It is the rather unfortunate truth that in the pursuit of the greatest profits possible, food manufacturers will sometimes take measures that put the health of the consumer at risk, whether knowingly or unknowingly — it turns to criminality when the health problem is brought to the attention of the manufacturer and they continue to press forward just to make a few extra dollars.

One would think, for example, after a massive crisis in China in which melamine was found in infant formula and other dairy products that measures would be taken to prevent it from happening once more. Not so for it continues to be found in foods. Let us be clear — melamine never has any place being in food. It is not something that should be fed to animals because it is cheap because it eventually makes us sick.

Problems like these seem to be exploding all over China where even glow-in-the-dark Pork (not meant as a practical joke) has been manufactured and sold.

Recent scandals have included pork found on the market so loaded with bacteria that it glowed in the dark, according to a state press report. Authorities have discovered bean sprouts laced with cancer-causing nitrates, steamed buns with banned chemical preservatives, and rice laced with heavy metals, to name just a few.

The problems are numerous but the chief root of the problem is, I believe, the punishment for doing wrong is not enough to deter the wrong doers from continuing to do wrong. It would be one matter if you received a warning from your first infraction and increasingly greater fines and then ultimately jail time for subsequent infractions but the article seems to intone that the perpetrators can always expect to get a slap on the wrist. The FDA, for example, has the ability now to detain and prevent a food from being sold if it believes that it possibly presents a health threat. Even when one company labeled its veal as all natural and it turned out that it really was not — two million dollar fine.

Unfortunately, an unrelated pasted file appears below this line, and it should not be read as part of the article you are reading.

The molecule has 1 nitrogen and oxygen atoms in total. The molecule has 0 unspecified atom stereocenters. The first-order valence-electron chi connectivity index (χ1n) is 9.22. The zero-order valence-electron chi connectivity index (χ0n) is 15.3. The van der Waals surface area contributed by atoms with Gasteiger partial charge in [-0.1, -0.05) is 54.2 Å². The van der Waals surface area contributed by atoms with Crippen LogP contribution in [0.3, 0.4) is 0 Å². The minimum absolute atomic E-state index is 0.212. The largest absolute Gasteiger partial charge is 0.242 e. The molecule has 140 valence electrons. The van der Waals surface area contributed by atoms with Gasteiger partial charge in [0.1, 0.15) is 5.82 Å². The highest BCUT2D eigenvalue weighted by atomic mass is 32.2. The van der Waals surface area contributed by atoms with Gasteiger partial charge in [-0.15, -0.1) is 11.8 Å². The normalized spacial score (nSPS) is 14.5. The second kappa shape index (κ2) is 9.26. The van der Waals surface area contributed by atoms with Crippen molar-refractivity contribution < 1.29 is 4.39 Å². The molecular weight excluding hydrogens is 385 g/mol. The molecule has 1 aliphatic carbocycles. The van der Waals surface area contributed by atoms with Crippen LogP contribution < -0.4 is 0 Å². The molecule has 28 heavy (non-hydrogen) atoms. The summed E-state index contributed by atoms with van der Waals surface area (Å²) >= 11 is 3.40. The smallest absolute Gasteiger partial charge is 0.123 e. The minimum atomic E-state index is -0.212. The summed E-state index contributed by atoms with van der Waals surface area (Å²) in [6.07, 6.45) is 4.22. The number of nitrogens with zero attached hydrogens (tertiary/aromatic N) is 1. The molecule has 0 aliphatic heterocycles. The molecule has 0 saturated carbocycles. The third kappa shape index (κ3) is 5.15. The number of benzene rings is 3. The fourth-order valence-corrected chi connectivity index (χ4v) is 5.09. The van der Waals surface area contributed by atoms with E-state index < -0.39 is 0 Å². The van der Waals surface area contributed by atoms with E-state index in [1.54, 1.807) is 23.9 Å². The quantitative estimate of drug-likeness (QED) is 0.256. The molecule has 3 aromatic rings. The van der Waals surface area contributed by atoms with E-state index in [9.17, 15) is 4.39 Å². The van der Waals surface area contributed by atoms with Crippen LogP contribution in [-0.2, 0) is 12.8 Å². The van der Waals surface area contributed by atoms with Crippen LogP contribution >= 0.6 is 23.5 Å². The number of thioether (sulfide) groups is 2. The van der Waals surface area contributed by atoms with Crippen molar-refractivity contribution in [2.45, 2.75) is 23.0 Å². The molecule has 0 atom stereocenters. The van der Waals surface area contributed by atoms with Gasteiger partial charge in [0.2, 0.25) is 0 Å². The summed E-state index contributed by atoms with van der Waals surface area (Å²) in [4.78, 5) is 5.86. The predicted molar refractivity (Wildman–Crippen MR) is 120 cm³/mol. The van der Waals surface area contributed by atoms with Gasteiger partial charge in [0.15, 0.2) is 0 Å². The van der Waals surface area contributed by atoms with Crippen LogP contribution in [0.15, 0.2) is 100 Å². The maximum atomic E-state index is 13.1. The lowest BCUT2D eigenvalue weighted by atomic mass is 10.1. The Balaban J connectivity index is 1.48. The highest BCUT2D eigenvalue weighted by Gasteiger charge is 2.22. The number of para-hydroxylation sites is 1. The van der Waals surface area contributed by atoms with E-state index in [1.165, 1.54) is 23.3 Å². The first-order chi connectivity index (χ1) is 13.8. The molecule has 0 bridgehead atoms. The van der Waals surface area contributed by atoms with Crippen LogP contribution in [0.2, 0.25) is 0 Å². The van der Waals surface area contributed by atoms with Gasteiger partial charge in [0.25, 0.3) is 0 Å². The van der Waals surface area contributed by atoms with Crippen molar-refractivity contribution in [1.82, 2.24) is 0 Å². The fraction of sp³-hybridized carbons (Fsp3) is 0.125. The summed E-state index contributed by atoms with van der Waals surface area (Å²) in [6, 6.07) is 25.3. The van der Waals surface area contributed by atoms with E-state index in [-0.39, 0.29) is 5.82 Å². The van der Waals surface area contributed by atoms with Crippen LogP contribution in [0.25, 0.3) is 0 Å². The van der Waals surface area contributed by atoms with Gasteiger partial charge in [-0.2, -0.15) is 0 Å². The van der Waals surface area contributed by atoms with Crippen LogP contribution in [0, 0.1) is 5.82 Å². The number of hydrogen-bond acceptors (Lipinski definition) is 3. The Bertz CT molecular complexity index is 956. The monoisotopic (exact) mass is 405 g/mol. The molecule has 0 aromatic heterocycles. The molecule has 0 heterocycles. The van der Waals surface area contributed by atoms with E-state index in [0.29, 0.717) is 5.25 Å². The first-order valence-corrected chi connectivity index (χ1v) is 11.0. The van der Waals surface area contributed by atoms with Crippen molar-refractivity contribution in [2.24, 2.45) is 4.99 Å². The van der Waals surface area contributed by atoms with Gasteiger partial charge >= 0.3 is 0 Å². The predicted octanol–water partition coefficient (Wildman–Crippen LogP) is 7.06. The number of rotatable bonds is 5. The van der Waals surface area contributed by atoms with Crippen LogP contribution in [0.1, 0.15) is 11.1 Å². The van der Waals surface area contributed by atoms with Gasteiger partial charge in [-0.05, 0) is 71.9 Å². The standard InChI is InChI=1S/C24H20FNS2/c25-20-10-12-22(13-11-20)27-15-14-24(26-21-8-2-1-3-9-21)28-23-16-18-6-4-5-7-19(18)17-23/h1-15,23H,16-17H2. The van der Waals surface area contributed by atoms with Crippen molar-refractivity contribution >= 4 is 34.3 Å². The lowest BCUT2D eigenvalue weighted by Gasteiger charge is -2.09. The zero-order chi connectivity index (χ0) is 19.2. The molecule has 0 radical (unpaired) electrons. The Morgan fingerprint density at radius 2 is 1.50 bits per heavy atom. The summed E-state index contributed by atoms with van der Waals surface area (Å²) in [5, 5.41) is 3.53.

If perpetrators of food crimes were punished appropriately around the world it would be a benefit for the people of the respective countries. It is absolutely unacceptable for the people of a country to fear eating, not knowing what could be toxic and what could be safe to eat.

3 Comments

  1. Brilliant article, Gordon! Our food supply must be protected. The risk to our health is too great. China is now finding out the hard way how a loss of faith in government can be terrifying and trembling.